Learn more: Data Center Cooling

Over 42% of data centers are now heavily investing in renewable energy options as a green and financially friendly way to save money on energy.

Some industry experts believe that the traditional brick-and-mortar data may become nearly obsolete within the next decade or two. 

More and more data transport transactions are being facilitated via the cloud, AI enabling, hyper-scale data centers, and other burgeoning data center innovations.

The point here is that without power, a data center is useless. 

However, unless you are always brainstorming ways to efficiently manage the power needs of your data center, then your energy costs may impractically match or outweigh your profits.

So, here are some energy terms that you must be familiar with when contracting for data center power.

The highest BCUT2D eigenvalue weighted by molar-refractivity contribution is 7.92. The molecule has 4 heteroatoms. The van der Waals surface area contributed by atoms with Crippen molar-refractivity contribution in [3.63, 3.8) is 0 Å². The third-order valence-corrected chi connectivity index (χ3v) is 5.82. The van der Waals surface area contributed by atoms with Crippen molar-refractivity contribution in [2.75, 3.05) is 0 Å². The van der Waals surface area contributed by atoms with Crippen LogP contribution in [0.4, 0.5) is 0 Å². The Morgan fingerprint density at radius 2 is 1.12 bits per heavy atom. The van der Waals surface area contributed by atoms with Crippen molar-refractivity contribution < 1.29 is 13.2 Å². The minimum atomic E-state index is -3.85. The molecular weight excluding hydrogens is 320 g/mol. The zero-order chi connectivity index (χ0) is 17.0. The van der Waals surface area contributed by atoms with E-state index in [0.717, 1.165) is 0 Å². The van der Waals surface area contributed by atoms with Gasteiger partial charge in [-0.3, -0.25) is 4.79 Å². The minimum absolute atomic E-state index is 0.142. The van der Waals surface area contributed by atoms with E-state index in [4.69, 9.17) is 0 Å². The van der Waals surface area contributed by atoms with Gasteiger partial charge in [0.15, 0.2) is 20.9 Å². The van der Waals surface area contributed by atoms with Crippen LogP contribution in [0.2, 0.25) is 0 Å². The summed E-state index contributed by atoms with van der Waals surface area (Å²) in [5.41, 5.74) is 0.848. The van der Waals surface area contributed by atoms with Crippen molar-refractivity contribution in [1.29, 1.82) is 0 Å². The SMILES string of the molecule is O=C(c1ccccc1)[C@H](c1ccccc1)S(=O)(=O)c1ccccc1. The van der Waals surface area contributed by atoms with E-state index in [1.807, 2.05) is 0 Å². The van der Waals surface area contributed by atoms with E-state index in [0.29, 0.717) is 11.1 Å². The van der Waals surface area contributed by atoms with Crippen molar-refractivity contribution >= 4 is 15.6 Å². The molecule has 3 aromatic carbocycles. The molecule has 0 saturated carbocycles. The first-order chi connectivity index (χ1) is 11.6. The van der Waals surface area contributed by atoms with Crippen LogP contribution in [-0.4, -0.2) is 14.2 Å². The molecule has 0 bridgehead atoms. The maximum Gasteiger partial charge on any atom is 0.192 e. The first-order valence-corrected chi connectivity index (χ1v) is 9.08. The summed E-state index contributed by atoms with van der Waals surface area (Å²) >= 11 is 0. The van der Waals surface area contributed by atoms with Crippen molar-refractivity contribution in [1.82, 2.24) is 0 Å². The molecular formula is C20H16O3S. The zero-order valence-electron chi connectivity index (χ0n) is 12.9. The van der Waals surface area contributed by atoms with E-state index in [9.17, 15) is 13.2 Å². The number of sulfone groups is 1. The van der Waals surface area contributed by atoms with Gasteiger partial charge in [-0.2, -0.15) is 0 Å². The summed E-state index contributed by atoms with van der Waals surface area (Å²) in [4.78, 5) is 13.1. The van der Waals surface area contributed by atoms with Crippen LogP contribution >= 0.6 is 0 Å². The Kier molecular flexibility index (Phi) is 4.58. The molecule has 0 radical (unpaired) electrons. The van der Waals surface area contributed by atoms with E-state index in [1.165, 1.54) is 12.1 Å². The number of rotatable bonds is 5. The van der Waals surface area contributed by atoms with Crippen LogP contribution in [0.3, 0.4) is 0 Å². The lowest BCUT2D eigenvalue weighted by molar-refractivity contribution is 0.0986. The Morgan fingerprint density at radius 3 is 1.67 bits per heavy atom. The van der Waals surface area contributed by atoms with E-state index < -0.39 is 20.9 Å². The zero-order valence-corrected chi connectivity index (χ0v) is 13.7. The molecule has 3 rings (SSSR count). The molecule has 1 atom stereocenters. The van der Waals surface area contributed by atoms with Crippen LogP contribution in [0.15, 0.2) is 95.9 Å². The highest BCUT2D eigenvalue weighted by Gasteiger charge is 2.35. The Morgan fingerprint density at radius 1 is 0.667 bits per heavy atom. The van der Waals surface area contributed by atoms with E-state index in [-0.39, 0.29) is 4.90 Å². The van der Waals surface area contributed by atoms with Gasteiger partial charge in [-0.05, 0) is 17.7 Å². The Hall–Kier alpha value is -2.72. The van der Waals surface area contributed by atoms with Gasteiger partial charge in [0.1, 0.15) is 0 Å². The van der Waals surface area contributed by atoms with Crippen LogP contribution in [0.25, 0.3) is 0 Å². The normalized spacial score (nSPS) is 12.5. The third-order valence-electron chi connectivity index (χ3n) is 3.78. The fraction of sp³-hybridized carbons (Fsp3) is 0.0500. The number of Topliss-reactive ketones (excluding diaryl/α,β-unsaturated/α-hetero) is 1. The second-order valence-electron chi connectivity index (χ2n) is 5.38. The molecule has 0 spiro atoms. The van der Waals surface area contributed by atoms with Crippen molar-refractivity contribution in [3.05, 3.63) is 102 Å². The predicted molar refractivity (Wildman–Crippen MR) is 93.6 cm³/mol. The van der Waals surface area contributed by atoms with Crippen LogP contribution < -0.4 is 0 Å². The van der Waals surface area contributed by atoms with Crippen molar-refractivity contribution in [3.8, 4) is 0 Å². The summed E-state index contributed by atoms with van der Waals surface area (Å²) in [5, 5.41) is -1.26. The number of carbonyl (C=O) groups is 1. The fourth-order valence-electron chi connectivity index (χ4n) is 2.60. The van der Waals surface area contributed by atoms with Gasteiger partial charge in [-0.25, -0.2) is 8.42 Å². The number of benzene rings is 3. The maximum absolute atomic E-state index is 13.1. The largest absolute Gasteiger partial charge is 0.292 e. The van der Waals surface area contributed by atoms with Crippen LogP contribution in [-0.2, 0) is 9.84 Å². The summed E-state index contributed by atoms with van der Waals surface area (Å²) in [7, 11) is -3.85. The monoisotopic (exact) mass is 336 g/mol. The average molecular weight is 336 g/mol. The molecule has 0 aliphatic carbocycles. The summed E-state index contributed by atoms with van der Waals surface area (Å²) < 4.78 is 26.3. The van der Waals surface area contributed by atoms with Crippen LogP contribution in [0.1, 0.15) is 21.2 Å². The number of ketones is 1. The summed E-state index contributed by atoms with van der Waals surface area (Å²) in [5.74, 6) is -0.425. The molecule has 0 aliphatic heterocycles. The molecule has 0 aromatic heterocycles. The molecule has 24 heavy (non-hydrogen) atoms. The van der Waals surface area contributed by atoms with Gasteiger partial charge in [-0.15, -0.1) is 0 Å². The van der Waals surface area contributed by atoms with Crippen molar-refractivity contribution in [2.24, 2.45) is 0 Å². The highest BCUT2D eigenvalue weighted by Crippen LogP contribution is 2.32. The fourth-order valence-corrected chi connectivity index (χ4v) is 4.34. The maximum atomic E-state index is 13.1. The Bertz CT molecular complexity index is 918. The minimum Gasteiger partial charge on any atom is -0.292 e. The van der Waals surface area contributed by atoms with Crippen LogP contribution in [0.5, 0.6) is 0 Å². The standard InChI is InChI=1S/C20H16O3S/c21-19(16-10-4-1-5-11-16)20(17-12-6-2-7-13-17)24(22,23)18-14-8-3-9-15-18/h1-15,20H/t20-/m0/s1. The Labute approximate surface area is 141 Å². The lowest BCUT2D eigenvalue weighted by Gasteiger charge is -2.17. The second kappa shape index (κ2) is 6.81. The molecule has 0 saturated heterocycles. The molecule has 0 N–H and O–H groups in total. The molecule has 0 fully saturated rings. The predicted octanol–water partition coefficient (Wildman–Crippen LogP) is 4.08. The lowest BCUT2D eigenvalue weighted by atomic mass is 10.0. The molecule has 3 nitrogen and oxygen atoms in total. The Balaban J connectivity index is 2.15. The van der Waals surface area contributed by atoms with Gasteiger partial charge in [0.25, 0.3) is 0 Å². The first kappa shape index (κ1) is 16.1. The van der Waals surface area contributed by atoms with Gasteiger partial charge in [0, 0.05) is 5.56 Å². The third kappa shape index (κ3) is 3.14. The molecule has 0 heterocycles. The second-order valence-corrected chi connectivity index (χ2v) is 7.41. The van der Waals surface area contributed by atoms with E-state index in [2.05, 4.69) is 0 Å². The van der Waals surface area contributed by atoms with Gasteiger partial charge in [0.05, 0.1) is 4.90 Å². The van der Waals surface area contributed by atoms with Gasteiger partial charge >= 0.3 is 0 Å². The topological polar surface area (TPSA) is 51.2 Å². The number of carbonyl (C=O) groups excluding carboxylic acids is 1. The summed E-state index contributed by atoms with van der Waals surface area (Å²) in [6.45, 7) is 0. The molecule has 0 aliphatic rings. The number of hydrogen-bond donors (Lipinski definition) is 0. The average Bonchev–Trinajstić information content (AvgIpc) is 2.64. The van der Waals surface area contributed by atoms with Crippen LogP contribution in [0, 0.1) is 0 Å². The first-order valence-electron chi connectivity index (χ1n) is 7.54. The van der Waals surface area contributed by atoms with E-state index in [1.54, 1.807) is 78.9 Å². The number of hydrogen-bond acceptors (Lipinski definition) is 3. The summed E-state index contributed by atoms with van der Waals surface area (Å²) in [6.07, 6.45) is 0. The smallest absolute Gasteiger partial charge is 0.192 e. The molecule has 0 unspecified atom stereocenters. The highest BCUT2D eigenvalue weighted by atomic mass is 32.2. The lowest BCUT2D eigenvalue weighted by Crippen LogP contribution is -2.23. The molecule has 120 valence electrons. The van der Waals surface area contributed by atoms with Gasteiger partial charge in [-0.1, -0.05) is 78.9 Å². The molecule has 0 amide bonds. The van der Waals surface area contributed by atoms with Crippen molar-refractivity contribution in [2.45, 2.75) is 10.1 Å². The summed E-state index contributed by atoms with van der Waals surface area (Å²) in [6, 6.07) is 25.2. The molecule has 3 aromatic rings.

Data Center Power Terminology

Alternating Current

The alternating current system, developed by Nikola Tesla, was implemented universally globally in the early 1900s. Tesla won a bitter rivalry with Thomas Edison to supply the world with a ubiquitous and readily accessible power method.

Whenever you plug a device into an electrical outlet, you are accessing alternating current electricity, also known as AC.

Alternating current energy allows you to access electricity on-demand as soon as you plug a device into a socket. When you access AC power, you gain access to currents and power such as 110 volts, 120 volts, 208 volts, 220 volts, and so on.